The Brevoorts started East Earth Herb in Oregon in the early 1970s, initially importing Chinese herbal preparations to sell to health food stores, food co-ops, and almost anyone who might be interested. In those days it was not unusual to sell herbs from a table at a crafts fair or outdoor concert. In the mid-1970s the Brevoorts lived in a rural setting near the Oregon coast, where they conducted their business in a somewhat isolated, natural environment.
“I remember having to call Peggy and Bill on what seemed like a ship-to-shore radio phone line,” said Mark Blumenthal, founder and executive director of the American Botanical Council. “Back in those days, when many early herb business were just beginning (and many of today’s large herb companies had not started yet), the Brevoort’s company, East Earth, was a major source of some key ingredients and products. They are true pioneers.”
“Really it was Bill who had the burning interest in Chinese herbs,” said Peggy (e-mail, June 16, 2008). “I found my passion to be with the trade organizations that were growing along with the industry at that time.”
Brevoort has extensive experience with trade and other natural product organizations. Besides serving as president of East Earth Herb, and then continuing as president when it became A.M. Todd Botanicals in 1999, she has served as the president of the American Botanical Council’s (ABC) Board of Trustees since 2003.
“I believe at the last [ABC Board] meeting she turned down a motion that we make her president for life,” said John Weeks, editor and publisher of the Integrator Blog News and a fellow ABC Board of Trustees member (e-mail, June 16, 2008). “Hers will be tough shoes for the incoming president to fill when she steps down later this year.”
Brevoort has also served as the president of the American Herbal Products Association (AHPA) from 1990–1994, and she describes her time as AHPA president as a “great and satisfying highlight” of her life.
Bill Brevoort, whom Peggy met in high school and married soon after, agreed that “Peggy makes an ideal board president,” (e-mail, June 16, 2008). “She always takes a neutral position and makes sure every viewpoint is presented. She makes sure the party represented by the board has a strategic plan and begins to fulfill it. She runs a no-nonsense meeting and gets the agenda done in a respectful way.”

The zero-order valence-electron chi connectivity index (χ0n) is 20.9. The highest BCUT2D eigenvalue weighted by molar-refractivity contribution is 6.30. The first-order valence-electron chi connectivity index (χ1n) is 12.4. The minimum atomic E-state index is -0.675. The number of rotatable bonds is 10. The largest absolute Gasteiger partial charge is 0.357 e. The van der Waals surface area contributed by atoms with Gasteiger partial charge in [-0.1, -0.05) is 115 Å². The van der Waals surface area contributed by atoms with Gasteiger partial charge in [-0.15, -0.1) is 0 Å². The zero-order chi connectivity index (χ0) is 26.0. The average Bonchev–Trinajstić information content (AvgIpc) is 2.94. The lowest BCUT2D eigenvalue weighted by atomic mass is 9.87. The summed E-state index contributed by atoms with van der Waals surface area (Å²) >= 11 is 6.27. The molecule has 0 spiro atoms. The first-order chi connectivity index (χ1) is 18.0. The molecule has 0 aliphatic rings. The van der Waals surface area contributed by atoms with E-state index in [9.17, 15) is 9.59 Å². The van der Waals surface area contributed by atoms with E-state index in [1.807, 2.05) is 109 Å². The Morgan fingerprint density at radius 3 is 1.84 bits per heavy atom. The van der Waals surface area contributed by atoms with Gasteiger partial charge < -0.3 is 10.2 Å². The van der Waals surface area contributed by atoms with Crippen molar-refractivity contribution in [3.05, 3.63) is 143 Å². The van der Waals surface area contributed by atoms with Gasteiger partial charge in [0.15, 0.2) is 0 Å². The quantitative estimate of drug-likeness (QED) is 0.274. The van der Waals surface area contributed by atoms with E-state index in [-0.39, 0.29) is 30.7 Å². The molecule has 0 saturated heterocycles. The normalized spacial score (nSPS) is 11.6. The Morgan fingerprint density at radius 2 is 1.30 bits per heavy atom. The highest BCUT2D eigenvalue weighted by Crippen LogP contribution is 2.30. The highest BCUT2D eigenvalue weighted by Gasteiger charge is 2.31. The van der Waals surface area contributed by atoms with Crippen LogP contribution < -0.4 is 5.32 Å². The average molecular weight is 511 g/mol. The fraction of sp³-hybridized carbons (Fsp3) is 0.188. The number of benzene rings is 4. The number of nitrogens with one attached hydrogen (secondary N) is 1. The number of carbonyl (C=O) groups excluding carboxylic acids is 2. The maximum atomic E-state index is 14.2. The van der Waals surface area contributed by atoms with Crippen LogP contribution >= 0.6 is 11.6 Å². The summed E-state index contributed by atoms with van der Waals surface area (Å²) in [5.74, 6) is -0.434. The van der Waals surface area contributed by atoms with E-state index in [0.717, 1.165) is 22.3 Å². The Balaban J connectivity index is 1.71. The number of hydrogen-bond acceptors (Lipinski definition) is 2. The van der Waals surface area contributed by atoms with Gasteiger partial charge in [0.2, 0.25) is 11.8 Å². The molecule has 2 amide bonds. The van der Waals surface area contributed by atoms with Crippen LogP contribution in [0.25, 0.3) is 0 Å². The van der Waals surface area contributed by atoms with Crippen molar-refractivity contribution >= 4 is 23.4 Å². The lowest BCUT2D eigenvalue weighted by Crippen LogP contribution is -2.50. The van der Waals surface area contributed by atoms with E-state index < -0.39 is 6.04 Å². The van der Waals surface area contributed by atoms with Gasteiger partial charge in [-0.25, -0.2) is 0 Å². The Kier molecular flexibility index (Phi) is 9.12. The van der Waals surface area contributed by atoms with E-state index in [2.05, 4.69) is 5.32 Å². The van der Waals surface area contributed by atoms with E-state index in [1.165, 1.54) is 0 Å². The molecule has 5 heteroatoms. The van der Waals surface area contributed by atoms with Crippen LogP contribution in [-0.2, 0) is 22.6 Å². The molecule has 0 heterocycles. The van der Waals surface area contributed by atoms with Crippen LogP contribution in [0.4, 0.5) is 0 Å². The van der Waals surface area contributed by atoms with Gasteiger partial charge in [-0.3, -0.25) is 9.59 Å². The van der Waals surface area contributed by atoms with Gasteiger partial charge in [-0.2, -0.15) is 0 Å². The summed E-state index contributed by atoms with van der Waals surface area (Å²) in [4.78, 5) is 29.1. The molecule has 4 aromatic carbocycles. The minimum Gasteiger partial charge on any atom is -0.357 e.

Brevoort has also served on the board of several progressive organizations dealing with natural products including Biomed Comm Inc., United Plant Savers, the Corporate Alliance for Integrative Medicine Inc., Citizens for Health, and AHPA. Recently, she accepted a position on the Board of Trustees of Bastyr University in Seattle. “This is a huge honor for me—in the same way as being part of ABC,” said Brevoort. “These are 2 organizations we have known and supported for many, many years when we were in the herbal industry, and it is a pleasure to be able to ‘give back’ in some way to each of them.”
Lyn Ciocca, president of the marketing research firm Wellness Resources and close friend of Brevoort’s, describes Peggy’s friendship and intelligence: “She’s just an unusual combination of kindness, spirituality, curiosity, and brilliance,” said Ciocca (oral communication, June 16, 2008). “They have both been extraordinary friends to me. Bill is the artist/alchemist and Peggy is the pragmatist.”
Perhaps it’s Peggy Brevoort’s pragmatic mind that explains her math skills, which lead her to construct complicated labyrinths as a hobby. In fact, Brevoort currently has a 41-foot replica of the Chartres labyrinth in her backyard, a picture of which can be located by visiting www.veriditas.org. “If you knew how many stones I’ve moved for Peggy…” said Ciocca with a laugh, adding that Brevoort’s last labyrinth consisted of 860 stones that weighed about 17 pounds each.
Peggy Brevoort has also done a great deal of market research on the US Market for Botanicals and has lectured about this topic around the world. She was named Woman of the Year by the Association of Women in Natural Foods in 1990, and she received the Natural Business Communication’s Leadership in Business Award in 1999. After her retirement from A.M. Todd Botanicals in 2000, Peggy founded Brevoort LLC, a holding company for mostly non-herbal projects such as projects involving things like astronomy, real estate holdings, and medicinal plant research. Peggy Brevoort currently lives on 10 acres in Hawaii where she continues her labyrinth-building hobby.
—Kelly E. Saxton